One of the many foreign policy challenges that U.S. President Barack Obama now faces is the need to show nations in Asia that his much-heralded “pivot” to focus greater U.S. attention on them is a real policy and not just rhetoric.
Obama suffered a setback in efforts to build stronger ties with Asian nations after he was forced to cancel an important trip to the region in October to focus on ending the partial government shutdown and averting default on the national debt.
The U.S. president’s absence from critical multi-national meetings and state visits to Malaysia and the Philippines raised predictable questions about the strength of America’s commitment to the region.
Obama realizes the trip was important. “I should have been there,” he said at a news conference after announcing he had to stay in Washington to deal with Congress. “It’s almost like me … not showing up to my own party. I think it creates a sense of concern on the part of other leaders."
There’s no question that the president’s objective of pivoting U.S. policy and resources toward Asia suffered when Obama missed the chance to engage directly with Asian leaders on key elements of his political, diplomatic, economic and security agenda. Instead, China’s top two leaders grabbed the limelight at the regional meetings.
The trip cancellation also inadvertently perpetuated longstanding self-doubts within the 10-country Association of Southeast Asian Nations (ASEAN) about the group’s internal cohesion and its importance to the U.S., China and other major powers.
Besides missing the annual ASEAN Leader’s Summit with its external dialogue partners and the associated East Asia Summit (EAS), Obama was also absent from the annual leaders’ summit at the Asia Pacific Economic Cooperation (APEC) forum in Indonesia.
At the APEC meeting, Obama had planned to promote his signature trade initiative – the Trans-Pacific Partnership negotiations. At the ASEAN summit and East Asia Summit, the president had intended to underscore America’s commitment to deeper engagement with Asia.
Obama’s absence from the ASEAN meeting came at particularly challenging time for the organization. The fanfare surrounding the impending launch of ASEAN Economic Integration 2015 has not answered doubts both inside and outside the region about how successful the integration will be.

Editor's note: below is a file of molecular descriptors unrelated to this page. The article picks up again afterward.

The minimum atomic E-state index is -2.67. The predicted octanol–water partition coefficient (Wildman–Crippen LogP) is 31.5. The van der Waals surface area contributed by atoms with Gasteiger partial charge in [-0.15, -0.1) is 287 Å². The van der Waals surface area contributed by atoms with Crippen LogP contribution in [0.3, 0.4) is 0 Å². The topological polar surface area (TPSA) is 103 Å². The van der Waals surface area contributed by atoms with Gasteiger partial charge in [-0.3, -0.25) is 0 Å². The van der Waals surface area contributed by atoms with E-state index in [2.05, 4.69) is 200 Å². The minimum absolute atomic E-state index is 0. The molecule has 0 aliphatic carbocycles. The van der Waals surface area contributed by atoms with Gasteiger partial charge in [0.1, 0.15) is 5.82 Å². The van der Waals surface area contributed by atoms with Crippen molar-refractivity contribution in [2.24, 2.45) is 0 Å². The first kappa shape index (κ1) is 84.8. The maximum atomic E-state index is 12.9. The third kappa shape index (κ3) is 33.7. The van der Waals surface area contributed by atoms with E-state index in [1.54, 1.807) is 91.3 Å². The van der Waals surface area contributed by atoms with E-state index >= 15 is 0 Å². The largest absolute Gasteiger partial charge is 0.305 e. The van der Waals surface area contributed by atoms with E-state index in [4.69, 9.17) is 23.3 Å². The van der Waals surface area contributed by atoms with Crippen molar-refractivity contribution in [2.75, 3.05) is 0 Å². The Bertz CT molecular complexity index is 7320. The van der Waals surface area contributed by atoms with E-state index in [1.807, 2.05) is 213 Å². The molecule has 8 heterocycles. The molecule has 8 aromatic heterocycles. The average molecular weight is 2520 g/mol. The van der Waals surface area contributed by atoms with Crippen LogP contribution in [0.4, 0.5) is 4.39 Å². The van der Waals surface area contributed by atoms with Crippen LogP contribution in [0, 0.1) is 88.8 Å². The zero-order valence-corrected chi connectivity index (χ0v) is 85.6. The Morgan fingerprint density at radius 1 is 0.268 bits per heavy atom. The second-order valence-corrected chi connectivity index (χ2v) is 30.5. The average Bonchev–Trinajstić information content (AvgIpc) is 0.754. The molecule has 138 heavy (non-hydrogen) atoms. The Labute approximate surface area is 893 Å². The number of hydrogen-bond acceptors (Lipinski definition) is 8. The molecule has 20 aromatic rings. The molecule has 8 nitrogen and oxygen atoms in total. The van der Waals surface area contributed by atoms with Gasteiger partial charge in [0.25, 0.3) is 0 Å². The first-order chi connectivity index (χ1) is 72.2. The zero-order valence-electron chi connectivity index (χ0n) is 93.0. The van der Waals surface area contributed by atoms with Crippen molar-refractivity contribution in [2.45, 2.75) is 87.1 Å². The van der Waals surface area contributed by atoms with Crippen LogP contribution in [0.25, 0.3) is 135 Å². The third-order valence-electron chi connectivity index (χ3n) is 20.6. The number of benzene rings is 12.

Integration will be difficult because rather than trading extensively with each other, many ASEAN countries export the same commodities – such as palm oil, rubber, and timber – and compete to attract foreign investment from developed nations such as Japan, the U.S. and members of the European Union.
Most of the ASEAN governments welcome growing American engagement with their countries as a timely balance to a rising China. They also place high importance on their fast-growing trade and economic ties with China.
But ASEAN members are nervous about Beijing’s growing influence, its rapidly increasing military power and its use of bullying tactics to advance maritime territorial claims to other countries’ rightful 200-nautical-mile Exclusive Economic Zones in the South China Sea.
Obama’s cancelled state visit to the Philippines was a missed opportunity to show American opposition to China’s occupation of Scarborough Shoal, a rich fishery less than 100 miles from the Philippines’ shores. The president could have underscored American support for Manila’s position by stressing the importance of the long-standing U.S.-Philippines alliance and the necessity of a rules-based international order to preserve regional peace and stability.
Beijing is eager to promote economic integration with the ASEAN countries, but strictly by dealing individually with one nation at a time. The Chinese government resists substantive engagement with ASEAN as a group on a long-proposed Code of Conduct for the South China Sea.
To most ASEAN governments the risk is not that they will be forced to choose between the U.S. and China. Instead, the ASEAN nations fear that U.S. reengagement with their region will be insufficiently substantive, or that America will give higher priority to its relations with China at their expense.
In President Obama’s absence, Chinese President Xi Jinping and Russian President Vladimir Putin became the headliners at the APEC meeting. Chinese Premier Li Keqiang took center stage at ASEAN meeting in Brunei, where he was not challenged to defend Beijing’s aggressive tactics in asserting its highly disputed maritime territorial claims. Instead, Li had an open forum to tout a South China Sea of "peace and friendship” – Chinese style.
Chinese President Xi also underscored his nation’s rising influence by extending his trip to visit Australia, a key U.S. Pacific ally. In a country already anxious about over-dependence on now flagging mineral exports to China, newly elected Prime Minister Tony Abbott declared that “China’s growing strength is a benefit to the world, not a challenge.”
China has effectively split ASEAN into two groups – the countries with South China Sea claims that are engaged in disputes with China over the boundaries of territorial waters, and the landlocked countries that share land borders with China and in some cases are fast becoming Chinese client states.
Still, ASEAN’s staying power over several decades of major geopolitical change is a remarkable achievement. The organization plays an important role as a means for engaging with major powers over terms of trade and market access.
The United States remains highly valued by ASEAN members as a balance to China. A cohesive ASEAN benefits U.S. regional interests. The question is whether either ASEAN or the United States and its Asia-Pacific allies can meet the needs and expectations of each other.
Richard Cronin is director of the Southeast Asia program at the Stimson Center, a nonpartisan and nonprofit international security think tank.